Bismarckia nobilis - Bismarck Palm

(Click on underlined title to see more)The Bismarck Palm has silvery to blue-grey-green foliage color(described as 'glaucous').  Green leaved strains are also available but the glaucous strains do better in SoCaL and other similar climates.  Grows to around 40 plus feet to the top of the foliage, and with adequate conditions can do so in about as many decades, and potential to 100 feet in a century.   Has a moderate water requirement, though can be fairly drought tolerant/adaptive in many residential situations.  In the photo above, the palm at left palm is about 20 feet tall to the top of the foliage, and about 15 feet wide.  Location:  Balboa Park Arboretum.  Photo below, Bismarck Palm growing wild in Madagascar, - simple landscape idea.  Bismarckias commonly grow in some savannah regions of Madagascar.  You could use Nassella tenuissima grass and Bismarckia to make this look here in SoCaL. 

Note:  Bismarckia palms are very sensitive to roots being cut during transplanting, even from containers, and of course much more so if grown in the ground and then dug out, - the palm will often die in that case, or if not will have severe leaf dieback, and will take at least a couple years to grow a new full crown of fronds.  To minimize any transplant related leaf dieback, plants grown in containers for later transplanting should not have any roots growing out of the container that would need to be cut in order to transplant, though if any roots are growing out of the container, and need to be cut, root cuts should be done at least two weeks before transplanting out of the container to minimize stunting of new development or die back with a new planting, but several more weeks on up to three to four months would be even more ideal to make clear decline isn't happening.  Otherwise, what will typically occur is some partial leaf dieback showing in about 2 weeks after transplanting, - and more specifically, typically what will happen is that one of the half-way developed leaves and the two oldest leaves will show significant dieback related to the transplanting, even with perfect watering practices and soil conditions.  And if all goes well with new leaf development, the palm should look all good in about one year.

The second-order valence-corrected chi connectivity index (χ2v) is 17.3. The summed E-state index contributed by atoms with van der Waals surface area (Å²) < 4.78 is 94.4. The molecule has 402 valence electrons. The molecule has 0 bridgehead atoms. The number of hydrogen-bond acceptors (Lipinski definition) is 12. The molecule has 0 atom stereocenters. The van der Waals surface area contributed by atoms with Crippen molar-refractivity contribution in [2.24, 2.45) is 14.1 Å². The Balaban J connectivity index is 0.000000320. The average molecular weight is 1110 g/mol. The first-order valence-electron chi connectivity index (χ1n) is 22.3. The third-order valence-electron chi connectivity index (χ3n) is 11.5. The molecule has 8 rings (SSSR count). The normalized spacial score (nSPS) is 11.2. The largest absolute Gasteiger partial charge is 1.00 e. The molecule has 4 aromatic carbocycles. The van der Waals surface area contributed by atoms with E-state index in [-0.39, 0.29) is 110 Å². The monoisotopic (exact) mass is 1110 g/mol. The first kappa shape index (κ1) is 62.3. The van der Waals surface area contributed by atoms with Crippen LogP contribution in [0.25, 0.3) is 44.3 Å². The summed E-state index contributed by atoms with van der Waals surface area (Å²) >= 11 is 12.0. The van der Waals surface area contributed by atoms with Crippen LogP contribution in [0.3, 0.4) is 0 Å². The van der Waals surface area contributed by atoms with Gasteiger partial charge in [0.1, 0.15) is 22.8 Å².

Also, when transplanting palms, whether container grown or from the ground, there's usually no need or benefit to cutting any circling roots, since they will soon be superseded by adventitious roots arising from the subsurface trunk-base-root-crown.  This is unlike with most other landscape plants, particularly dicot plants(i.e. such as non-palm trees, shrubs, vines, etc), which do benefit from unwrapping and redirecting circling roots.

Photos below in habitat in Madagascar:

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